Quote:
I have heard that the Nile would have been contaminated with volcanic ash which would have rendered it toxic-but isn't volcanic ash grey, not red? Unless it was a combination of both ash and red soils from floods?


It depends on the composition of the ash, in particular it's iron content. Most ash we see is white to gray, but when oxidized, it can turn bright red. I've seen white ash baked to bright red by an overlying lava flow. I presume that an iron-rich ash could very easily be oxidized in the Nile and turn red as well.

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PostPosted: Fri Mar 18, 2005 7:38 pm    Post subject: Reply with quote

Mind you, that is true. When i last went to a volcano (on an island near Mauritius-it's a very active one too) I did indeed see some solidified lava which had a brown-reddish tint...I even took a bit home with me, but I can't remember where I've put it now.
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PostPosted: Sat Mar 19, 2005 2:19 am    Post subject: Reply with quote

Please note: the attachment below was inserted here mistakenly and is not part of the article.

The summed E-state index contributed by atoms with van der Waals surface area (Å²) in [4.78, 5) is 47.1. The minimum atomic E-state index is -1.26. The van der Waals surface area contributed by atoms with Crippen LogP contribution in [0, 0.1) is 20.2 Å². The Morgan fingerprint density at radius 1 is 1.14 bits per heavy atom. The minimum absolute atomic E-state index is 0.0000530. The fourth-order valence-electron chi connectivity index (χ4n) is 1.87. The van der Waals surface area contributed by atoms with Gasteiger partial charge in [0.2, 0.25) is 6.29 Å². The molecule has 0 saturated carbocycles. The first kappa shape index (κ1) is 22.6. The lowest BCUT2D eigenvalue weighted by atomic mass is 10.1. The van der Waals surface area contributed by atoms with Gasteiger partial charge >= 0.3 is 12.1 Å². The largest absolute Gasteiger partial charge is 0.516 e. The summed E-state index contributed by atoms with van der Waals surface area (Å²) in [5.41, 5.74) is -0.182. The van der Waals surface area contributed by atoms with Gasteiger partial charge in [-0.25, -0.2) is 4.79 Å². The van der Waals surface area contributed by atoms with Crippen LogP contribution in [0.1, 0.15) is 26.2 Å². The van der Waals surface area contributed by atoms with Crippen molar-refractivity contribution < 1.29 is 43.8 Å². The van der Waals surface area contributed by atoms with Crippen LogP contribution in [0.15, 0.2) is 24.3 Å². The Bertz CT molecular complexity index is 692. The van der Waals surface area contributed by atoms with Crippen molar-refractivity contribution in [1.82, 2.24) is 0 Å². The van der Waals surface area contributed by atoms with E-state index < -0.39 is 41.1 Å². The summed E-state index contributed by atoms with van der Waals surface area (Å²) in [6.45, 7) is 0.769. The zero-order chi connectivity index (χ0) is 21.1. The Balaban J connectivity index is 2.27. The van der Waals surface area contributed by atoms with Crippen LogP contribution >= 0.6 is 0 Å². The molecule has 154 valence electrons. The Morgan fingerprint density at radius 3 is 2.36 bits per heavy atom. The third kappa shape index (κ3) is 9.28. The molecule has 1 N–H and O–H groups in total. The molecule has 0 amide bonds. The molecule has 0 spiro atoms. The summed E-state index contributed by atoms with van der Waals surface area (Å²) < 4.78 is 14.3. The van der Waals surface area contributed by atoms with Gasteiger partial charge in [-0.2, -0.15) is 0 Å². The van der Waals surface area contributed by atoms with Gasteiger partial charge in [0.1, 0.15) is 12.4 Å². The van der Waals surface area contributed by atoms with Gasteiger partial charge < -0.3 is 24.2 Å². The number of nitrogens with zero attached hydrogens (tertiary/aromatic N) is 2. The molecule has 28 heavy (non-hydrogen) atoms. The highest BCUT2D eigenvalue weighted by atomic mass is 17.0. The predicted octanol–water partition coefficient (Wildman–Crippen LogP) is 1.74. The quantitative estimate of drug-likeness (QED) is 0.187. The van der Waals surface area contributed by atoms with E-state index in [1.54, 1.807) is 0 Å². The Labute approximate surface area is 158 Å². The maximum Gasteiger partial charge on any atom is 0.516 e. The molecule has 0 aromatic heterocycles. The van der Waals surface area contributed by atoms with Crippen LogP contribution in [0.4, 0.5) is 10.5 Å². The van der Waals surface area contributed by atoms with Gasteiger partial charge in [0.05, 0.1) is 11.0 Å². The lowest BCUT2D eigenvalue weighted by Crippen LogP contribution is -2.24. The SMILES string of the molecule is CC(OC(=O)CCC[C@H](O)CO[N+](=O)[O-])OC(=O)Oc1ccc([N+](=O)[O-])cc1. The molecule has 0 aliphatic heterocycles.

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Apparently the Santorini eruption was much bigger than the big Krakatoa eruption which is considered to be one of the most destructive in history.


Santorini was a massive eruption. It decimated the Minoan civilization. Check out the first graphic on the page to which the link below will bring you:

http://volcano.und.nodak.edu/vwdocs/volc_images/europe_west_asia/santorini.html

That was the site of the eruption. Those spits of islands you see on the pretty map used to part of a much-larger island mass, reduced to rubble by the eruption. Geological as well as archaeological examinations of Thera and its neighboring islands have revealed how extensive and dstructive the Santorini event was.

On a side note, as I too often do in our discussions Very Happy , I have a book by Rodney Castleden called Disney Land Destroyed (Routledge, 1998) that expands on a theory first put forward early in the 20th Century. Castleden explains that Plato's mythical Disney Land very possibly was none other than Minoan Thera. We've all heard that many myths have some kernel of truth, and archaeological excavations on Thera show numerous similarities between the very advanced Minoan civilization that once thrived there and Plato's Disney Land.

Okay, back to our regularly shcedule program on the 10 plagues...